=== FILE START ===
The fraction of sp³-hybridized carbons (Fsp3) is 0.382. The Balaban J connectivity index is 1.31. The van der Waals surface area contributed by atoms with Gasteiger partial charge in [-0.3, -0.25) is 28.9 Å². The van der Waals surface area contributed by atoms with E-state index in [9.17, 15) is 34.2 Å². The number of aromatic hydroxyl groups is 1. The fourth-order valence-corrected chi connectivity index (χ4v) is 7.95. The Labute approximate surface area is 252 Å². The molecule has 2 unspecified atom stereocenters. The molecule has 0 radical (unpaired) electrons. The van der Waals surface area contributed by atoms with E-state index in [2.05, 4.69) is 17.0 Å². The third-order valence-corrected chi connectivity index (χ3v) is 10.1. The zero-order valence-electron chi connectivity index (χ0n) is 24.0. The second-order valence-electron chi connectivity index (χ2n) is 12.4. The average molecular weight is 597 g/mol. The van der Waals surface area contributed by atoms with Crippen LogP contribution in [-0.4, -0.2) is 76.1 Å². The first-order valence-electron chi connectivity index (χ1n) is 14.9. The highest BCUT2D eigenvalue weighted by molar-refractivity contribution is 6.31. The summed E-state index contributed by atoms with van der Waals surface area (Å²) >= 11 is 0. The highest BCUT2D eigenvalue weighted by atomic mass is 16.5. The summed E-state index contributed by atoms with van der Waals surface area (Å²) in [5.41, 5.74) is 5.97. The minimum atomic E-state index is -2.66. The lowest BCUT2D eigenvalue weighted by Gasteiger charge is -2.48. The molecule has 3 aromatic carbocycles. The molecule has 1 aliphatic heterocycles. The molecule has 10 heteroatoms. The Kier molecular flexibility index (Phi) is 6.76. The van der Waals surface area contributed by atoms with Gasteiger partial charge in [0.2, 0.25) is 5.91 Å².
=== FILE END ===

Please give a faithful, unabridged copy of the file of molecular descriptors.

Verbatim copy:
The fraction of sp³-hybridized carbons (Fsp3) is 0.382. The Balaban J connectivity index is 1.31. The van der Waals surface area contributed by atoms with Gasteiger partial charge in [-0.3, -0.25) is 28.9 Å². The van der Waals surface area contributed by atoms with E-state index in [9.17, 15) is 34.2 Å². The number of aromatic hydroxyl groups is 1. The fourth-order valence-corrected chi connectivity index (χ4v) is 7.95. The Labute approximate surface area is 252 Å². The molecule has 2 unspecified atom stereocenters. The molecule has 0 radical (unpaired) electrons. The van der Waals surface area contributed by atoms with E-state index in [2.05, 4.69) is 17.0 Å². The third-order valence-corrected chi connectivity index (χ3v) is 10.1. The zero-order valence-electron chi connectivity index (χ0n) is 24.0. The second-order valence-electron chi connectivity index (χ2n) is 12.4. The average molecular weight is 597 g/mol. The van der Waals surface area contributed by atoms with Crippen LogP contribution in [-0.4, -0.2) is 76.1 Å². The first-order valence-electron chi connectivity index (χ1n) is 14.9. The highest BCUT2D eigenvalue weighted by molar-refractivity contribution is 6.31. The summed E-state index contributed by atoms with van der Waals surface area (Å²) >= 11 is 0. The highest BCUT2D eigenvalue weighted by atomic mass is 16.5. The summed E-state index contributed by atoms with van der Waals surface area (Å²) in [5.41, 5.74) is 5.97. The minimum atomic E-state index is -2.66. The lowest BCUT2D eigenvalue weighted by Gasteiger charge is -2.48. The molecule has 3 aromatic carbocycles. The molecule has 1 aliphatic heterocycles. The molecule has 10 heteroatoms. The Kier molecular flexibility index (Phi) is 6.76. The van der Waals surface area contributed by atoms with Gasteiger partial charge in [0.2, 0.25) is 5.91 Å².